Get to Know Helen Pickett

Seo Hye Han and Derek Dunn in dance studio rehearsals with choreographer Helen Pickett by Brooke Trisolini

Seo Hye Han and Derek Dunn with choreographer Helen Pickett

Photo credit: Brooke Trisolini

Helen Pickett has been professionally choreographing for 14 years. She also has strong ties to Boston Ballet, where she got her choreographic start.

Lia Cirio in Pickett's Tsukiyo

Photo credit: Gene Schiavone

Lia Cirio and Sabi Varga in Pickett's Tsukiyo

Photo credit: Gene Schiavone

Lia Cirio in Pickett's Tsukiyo

Photo credit: Gene Schiavone

Lia Cirio and Sabi Varga in Pickett's Tsukiyo

Photo credit: Gene Schiavone

Since Pickett’s start with Boston Ballet in 2005, she has created over 40 ballets in the U.S. and Europe. Here are 10 things to know about her.

1. She has a long history with Boston Ballet: In 2005, Artistic Director Mikko Nissinen offered Helen Pickett her first choreographic commission titled Etesian. Since then, she has choreographed four new works for Boston Ballet: Eventide, Tsukiyo, Layli o Majnun, and Tabula Rasa.

2. She is a choreographic success: In 2007, Dance Magazine named Pickett one of 25 to Watch for choreography. She received a Choreographic Residency from Jacob’s Pillow in 2008 and was one of the first choreographers to receive the Jerome Robbins Foundation’s New Essential Works Grant in 2009. Her full-length ballet The Crucible for Scottish Ballet won the Herald Angel Award and UK Theatre Award in 2019. 

3. She takes literary inspiration: Pickett’s Tsukiyo will be performed as part of this season’s Carmen program. She originally created the intimate duet for Boston Ballet in 2009 and pulled inspiration from the Japanese fable of “The Woodcutter’s Daughter.”

4. And theatrical inspiration: Pickett’s first full-length ballet, Camino Real, was inspired by Tennessee Williams’ 1953 play of the same name. When it premiered in 2015, Dance Critic Manning Harris wrote that Pickett’s rendition would “become a legend in the dance world.” Later that year, she won Best Choreographer and Best Dance Production of Atlanta for Camino Real.

5. She premiered an early version of Petal at Boston Ballet: Pickett’s vibrant Petal will also be performed as part of the Carmen program. While this is the first time the full ballet will be seen in Boston, Petal was originally commissioned as a 10-minute work for a Boston Ballet in-studio workshop in 2007.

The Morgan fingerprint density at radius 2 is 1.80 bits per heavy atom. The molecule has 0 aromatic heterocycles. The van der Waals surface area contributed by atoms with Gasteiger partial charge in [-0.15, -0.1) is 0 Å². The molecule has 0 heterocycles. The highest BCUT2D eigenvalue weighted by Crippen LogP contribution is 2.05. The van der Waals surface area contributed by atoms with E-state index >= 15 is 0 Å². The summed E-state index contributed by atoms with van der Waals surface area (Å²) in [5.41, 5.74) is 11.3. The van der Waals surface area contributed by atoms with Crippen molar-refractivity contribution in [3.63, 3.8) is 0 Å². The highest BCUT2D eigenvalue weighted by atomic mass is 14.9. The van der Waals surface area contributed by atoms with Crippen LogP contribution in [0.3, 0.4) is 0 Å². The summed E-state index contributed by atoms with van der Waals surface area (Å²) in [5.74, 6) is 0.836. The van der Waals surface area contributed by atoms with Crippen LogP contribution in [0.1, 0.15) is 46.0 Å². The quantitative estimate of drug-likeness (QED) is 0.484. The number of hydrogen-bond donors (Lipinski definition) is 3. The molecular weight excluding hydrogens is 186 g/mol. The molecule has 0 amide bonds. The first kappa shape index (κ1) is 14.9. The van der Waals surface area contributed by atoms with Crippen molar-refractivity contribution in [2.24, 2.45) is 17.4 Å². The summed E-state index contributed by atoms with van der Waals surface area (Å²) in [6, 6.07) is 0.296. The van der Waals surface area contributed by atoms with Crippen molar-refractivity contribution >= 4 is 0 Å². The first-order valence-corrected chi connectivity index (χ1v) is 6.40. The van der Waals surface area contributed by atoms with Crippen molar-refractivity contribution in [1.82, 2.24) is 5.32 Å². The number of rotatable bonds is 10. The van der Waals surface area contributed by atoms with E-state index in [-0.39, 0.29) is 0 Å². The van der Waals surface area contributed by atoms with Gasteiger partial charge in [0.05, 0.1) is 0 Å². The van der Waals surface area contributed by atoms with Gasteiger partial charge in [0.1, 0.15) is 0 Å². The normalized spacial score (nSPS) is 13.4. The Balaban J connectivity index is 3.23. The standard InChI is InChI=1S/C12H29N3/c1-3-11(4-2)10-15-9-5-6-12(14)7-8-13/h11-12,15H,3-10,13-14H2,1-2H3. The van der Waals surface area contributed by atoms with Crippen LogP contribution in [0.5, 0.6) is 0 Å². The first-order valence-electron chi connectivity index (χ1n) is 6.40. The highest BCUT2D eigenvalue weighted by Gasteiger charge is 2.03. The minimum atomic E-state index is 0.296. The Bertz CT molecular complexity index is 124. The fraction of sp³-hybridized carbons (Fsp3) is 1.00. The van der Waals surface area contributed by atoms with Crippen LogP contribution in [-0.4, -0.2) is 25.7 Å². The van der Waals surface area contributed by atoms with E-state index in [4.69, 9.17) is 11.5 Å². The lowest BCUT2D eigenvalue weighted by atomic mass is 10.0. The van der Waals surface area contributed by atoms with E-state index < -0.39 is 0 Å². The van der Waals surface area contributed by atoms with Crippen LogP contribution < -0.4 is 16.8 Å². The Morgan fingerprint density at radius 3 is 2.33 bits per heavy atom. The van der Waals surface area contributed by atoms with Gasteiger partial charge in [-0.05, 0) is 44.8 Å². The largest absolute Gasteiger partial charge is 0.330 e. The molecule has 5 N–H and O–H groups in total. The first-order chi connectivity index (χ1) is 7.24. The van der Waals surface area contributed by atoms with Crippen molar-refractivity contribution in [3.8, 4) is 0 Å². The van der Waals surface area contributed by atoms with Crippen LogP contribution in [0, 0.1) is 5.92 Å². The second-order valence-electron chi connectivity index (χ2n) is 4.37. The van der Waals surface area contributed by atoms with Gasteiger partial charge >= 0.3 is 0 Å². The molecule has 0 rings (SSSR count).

Helen Pickett and Seo Hye Han in studio rehearsals by Brooke Trisolini

Helen Pickett and Seo Hye Han

Photo credit: Brooke Trisolini

6. She keeps good company: Pickett performed with William Forsythe’s Ballet Frankfurt for more than a decade. Her repertoire includes In the Middle, Somewhat Elevated and The Vertiginous Thrill of Exactitude. She also teaches Forsythe Improvisation Technologies throughout the United States.

7. She is in demand around the world: Pickett served as Resident Choreographer for Atlanta Ballet from 2012 to 2017. She has also choreographed for several distinguished companies, including Ballet West, Pennsylvania Ballet, Charlotte Ballet, Dance Theatre of Harlem, Aspen Santa Fe Ballet, Louisville Ballet, Semperoper/Dresden Ballet, Vienna State Opera, and Scottish Ballet.

8. She has an honorary doctorate: Pickett received an Honorary Doctorate Degree in 2016 from the University of North Carolina School of the Arts.

9. She gives back: Pickett created a choreographic intensive for college-age choreographers called Choreographic Essentials and a motivational creative workshop for the public called Step into Courage.

10. She’s a ChoreograpHER: Dance Magazine called Pickett “one of the few prominent women choreographers in ballet today.” Boston Ballet is committed to elevating the works of female choreographers from within the Company and beyond through the ChoreograpHER Initiative.

Carmen

See Pickett's work on stage

The illusion we create is intended to deepen your understanding of reality.

Mikko Nissinen, Artistic Director
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